Background On Warm-ups
A warm-up is beneficial for sports performance. However, the intensity of warm-ups for different race durations is not well studied. It is believed warm-up reduces anaerobic glycolytic metabolism with a parallel increase in aerobic metabolism potentially induced by a faster oxygen uptake kinematics, which may delay fatigue. This would improve middle-distance and short-endurance durations of exercise (3-10 min).
This study examined the effect of warm-up intensity on metabolism and performance in sprint cycling.
What was done
Mean power was determined during a 1-min sprint on 11 trained female cyclist preceded by an easy, moderate, or hard warm-up and a 10-min recovery. Aerobic, anaerobic glycolytic, and phosphocreatine energy provision to the sprint was determined from oxygen uptake and lactate production.
Each subject performed five trials, the first to undertake an incremental load test and to determine VO2peak and peak aerobic power. The second visit, the cyclist undertook their own warm-up and a 1-min performance test for familiarization. The third to fifth visits, subjects undertook one of three warm-up conditions followed by a 10-min seated recovery, a 1-min seated all-out sprint, followed by a 45-min recovery. Visits were at least 48 hours apart.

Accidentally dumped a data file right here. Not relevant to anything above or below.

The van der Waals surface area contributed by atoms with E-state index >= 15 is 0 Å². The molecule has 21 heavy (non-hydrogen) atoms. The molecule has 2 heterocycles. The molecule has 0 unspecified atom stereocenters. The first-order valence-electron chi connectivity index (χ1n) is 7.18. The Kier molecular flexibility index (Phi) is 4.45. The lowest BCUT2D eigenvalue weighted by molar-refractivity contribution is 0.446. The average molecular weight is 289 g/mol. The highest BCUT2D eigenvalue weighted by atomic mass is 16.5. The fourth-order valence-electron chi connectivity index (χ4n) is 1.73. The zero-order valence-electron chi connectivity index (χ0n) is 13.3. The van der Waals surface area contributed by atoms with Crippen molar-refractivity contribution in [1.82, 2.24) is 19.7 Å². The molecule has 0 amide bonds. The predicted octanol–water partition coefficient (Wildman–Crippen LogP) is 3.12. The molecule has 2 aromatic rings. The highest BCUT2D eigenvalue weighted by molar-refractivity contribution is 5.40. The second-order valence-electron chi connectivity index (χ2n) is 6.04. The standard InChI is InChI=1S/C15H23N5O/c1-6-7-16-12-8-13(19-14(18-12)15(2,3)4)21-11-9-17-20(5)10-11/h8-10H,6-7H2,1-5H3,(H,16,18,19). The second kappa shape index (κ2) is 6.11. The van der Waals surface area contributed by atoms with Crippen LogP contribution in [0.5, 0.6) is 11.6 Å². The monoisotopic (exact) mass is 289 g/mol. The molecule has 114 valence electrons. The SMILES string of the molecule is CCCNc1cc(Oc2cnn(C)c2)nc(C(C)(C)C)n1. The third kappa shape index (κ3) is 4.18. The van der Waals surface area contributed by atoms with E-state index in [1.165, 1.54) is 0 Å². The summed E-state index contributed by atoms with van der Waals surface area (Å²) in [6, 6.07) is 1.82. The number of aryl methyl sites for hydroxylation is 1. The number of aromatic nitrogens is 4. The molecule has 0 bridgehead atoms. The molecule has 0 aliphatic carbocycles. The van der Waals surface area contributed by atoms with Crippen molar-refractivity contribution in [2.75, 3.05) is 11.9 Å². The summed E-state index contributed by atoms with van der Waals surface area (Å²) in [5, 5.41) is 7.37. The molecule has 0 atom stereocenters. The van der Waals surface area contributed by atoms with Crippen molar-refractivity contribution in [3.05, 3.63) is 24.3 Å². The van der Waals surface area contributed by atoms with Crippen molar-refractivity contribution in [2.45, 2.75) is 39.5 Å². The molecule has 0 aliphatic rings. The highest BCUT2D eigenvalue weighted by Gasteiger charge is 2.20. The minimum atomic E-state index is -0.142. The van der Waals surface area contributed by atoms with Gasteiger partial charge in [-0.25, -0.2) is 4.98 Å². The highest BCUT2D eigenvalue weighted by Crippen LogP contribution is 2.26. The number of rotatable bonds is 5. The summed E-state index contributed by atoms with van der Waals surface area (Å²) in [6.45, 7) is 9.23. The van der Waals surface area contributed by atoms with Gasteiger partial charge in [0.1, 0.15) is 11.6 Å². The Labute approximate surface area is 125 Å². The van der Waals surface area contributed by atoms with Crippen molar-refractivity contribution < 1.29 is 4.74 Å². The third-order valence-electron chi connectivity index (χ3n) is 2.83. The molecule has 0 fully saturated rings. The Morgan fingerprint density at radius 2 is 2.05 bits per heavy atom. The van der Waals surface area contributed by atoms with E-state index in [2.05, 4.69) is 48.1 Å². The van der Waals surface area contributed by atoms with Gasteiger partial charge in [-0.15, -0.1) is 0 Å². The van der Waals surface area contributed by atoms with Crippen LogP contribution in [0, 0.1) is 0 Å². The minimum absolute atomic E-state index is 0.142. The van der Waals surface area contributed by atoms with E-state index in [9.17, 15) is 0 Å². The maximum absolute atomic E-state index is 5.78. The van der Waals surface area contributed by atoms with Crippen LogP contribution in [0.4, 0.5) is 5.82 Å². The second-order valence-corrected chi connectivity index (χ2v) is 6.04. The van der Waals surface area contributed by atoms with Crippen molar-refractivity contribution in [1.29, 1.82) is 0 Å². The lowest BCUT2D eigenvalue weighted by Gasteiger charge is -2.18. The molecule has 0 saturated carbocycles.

The three warm-up conditions were:
- Easy: six min at 40% peak aerobic power
- Moderate or hard: five min at 40% peak aerobic power, followed immediately by 1-min at 80% (moderate) or 110% (hard) peak aerobic power.
The various warm-ups produced different lactate volumes: easy 1.2, moderate 2.0, hard 4.2 mmol/L. Warm-up did not affect the mean power during the performance test. Blood lactate had a lower change in the high-intensity warm-up, compared to the easy warm-up.
This study supports a warm-up induced a reduction in glycolytic rate, although sprint performance, at least of a long duration, may be maintained due to increased oxygen utilization.
The study supports the claim that warm-up can reduce anaerobic glycolytic metabolism, but may not have an effect on long-duration sprint performance due to increased oxygen utilization, particular during the latter section of the sprint.
Future studies, need to address durations of 10-30 seconds to look at the creatine phosphate system typically used in sprints swimming (50 meters and yards).
- Logan-Sprenger HM, Heigenhauser GJ, Killian KJ, Spriet LL. The effects of dehydration during cycling on skeletal muscle metabolism in females. Med Sci Sports Exerc. 2012 Apr 24.
Originally Posted June 2012